By thinking like a search engine marketer, you just might discover a powerful new marketing channel.
Pinterest is one of the most underrated social networks for lead generation and customer acquisition. But, in fact, Pinterest is one of the largest social media networks in the world. Used by 175 million people, it’s growing at a rate that’s doubling and tripling in some international markets.
Since Pinterest is also a platform that grows from organic search discovery via user-generated content, it can increase brand awareness among its users, and even non-users who stumble across a Pinterest page during a search.
Business owners who invest the time in optimizing their Pinterest exposure to reach prospective customers can create a reliable lead-generation machine without needing to invest large sums of money. Here’s how to leverage Pinterest to develop your own marketing channel to yield reliable results.
Think like a search-engine marketer.
In many ways, Pinterest functions like a visual search engine. The platform combs through board titles, pin titles, pin descriptions and pin tags to surface relevant content for users. The platform also relies on users to collect and compile this content, which ultimately makes the discovery process fun and rewarding.
Given this reality, those interested in using Pinterest as a lead-generation machine should think like a search-engine marketer. The first thing marketers must do is identify a series of target keywords. Tools like Moz Keyword Explorer, Uber Suggest and Keywordtool.io can help you to identify keywords your target audience is already searching.
Once you’ve selected those keywords, it’s time to create a search-optimized Pinterest profile. Make sure that your username and profile URL include a target keyword, if that’s possible. Once your profile is created, you should begin creating boards that include topically relevant information that prospects may be searching for.
It’s also important to optimize each individual pin within a board. The name of the pin and the pin description should use a target keyword to ensure that the content you upload surfaces when a user searches either on the Pinterest platform or a search engine.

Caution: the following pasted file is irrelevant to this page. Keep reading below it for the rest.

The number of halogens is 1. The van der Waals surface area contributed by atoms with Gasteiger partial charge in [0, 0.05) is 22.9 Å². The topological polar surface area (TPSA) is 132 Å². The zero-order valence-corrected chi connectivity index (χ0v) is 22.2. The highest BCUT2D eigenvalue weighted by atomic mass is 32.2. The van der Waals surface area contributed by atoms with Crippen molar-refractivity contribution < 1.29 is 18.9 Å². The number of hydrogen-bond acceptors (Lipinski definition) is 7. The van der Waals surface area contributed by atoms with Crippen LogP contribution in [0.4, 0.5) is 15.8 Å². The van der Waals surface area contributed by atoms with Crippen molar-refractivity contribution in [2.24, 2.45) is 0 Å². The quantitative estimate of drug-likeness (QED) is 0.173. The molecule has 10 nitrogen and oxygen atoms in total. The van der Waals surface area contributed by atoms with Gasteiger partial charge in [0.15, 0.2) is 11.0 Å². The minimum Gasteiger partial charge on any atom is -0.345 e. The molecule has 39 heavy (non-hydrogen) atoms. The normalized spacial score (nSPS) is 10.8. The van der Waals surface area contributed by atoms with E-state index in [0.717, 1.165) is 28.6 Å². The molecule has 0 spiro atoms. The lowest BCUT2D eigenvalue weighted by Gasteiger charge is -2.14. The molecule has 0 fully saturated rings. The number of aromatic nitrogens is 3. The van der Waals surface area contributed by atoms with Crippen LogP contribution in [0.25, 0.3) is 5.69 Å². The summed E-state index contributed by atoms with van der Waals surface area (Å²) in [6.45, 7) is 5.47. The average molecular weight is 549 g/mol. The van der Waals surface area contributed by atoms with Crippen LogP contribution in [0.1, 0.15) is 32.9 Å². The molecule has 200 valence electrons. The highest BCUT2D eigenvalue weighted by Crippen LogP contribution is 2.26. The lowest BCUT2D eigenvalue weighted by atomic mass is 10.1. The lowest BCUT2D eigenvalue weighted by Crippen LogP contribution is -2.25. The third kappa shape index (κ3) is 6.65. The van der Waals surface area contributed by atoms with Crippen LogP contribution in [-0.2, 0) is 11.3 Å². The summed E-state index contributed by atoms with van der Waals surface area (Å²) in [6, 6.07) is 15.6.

Consider advertising on Pinterest.
About 30 percent of American internet users use Pinterest and nearly 80 percent of active Pinterest users say they use the platform to help make purchasing decisions. While Pinterest may not be the first platform you think of when it comes to digital advertising, given those numbers, the platfrom could be a highly effective digital advertising channel for you.
With that in mind, Pinterest recently announced a new option for organizations with smaller ad budgets. Now, advertisers have access to a self-service option that connects potential Pinterest advertisers with a host of creative professionals who are capable of producing compelling visual Pinterest ad content. While advertisers do need to pay for creating such ad content, Pinterest doesn’t take a cut.
This referral option can be a cost-effective means for marketers to test Pinterest without having to invest the time to organically optimize a profile and create or curate content in-house.
Create a pinning workflow.
For those interested in committing to Pinterest long term, it’s important to create a pinning workflow so that you and your team regularly update your profile with relevant content. By enriching your Pinterest profile, you’ll be expanding the reach of your account. In time, increased reach will mean more leads produced from this social media channel.
Consider adding Pinterest as part of your content-production workflow. Each new blog post, ebook or infographic your team creates should be added to Pinterest as a form of content syndication.
Optimize the off-site experience.
ComScore found that social media users access their platforms via a mobile device 79 percent of the time. Marketers interested in driving Pinterest users back to a company website, therefore, should ensure that the website is mobile optimized.
Otherwise, you may be creating a poor experience for the visitor that will not result in a conversion. Alternatively, if you are able to create a pleasant mobile experience, website visitors will be more likely to convert into a lead.
Measure performance with tracking links.
In 1966, Peter Drucker wrote his famous book, The Effective Executive. In it he coined the phrase “What gets measured gets managed.” This was true over 50 years ago, and it’s still true today. A simple way to measure, and therefore manage, Pinterest performance is by using a simple tracking link. Platforms as straightforward as Bit.ly and as advanced as Marketo offer tracking links that can help marketers determine if Pinterest is working effectively, and which specific boards or pins are working better than others.
While most marketers are focused on optimizing social networks like Facebook and Instagram, Pinterest offers businesses an interesting collection of highly engaged users who are using Pinterest to find new products and companies. By thinking like a search engine marketer, or trying out some of Pinterest’s advertiser tools, you just might discover a uniquely powerful new marketing channel that could become your very own lead-generation machine.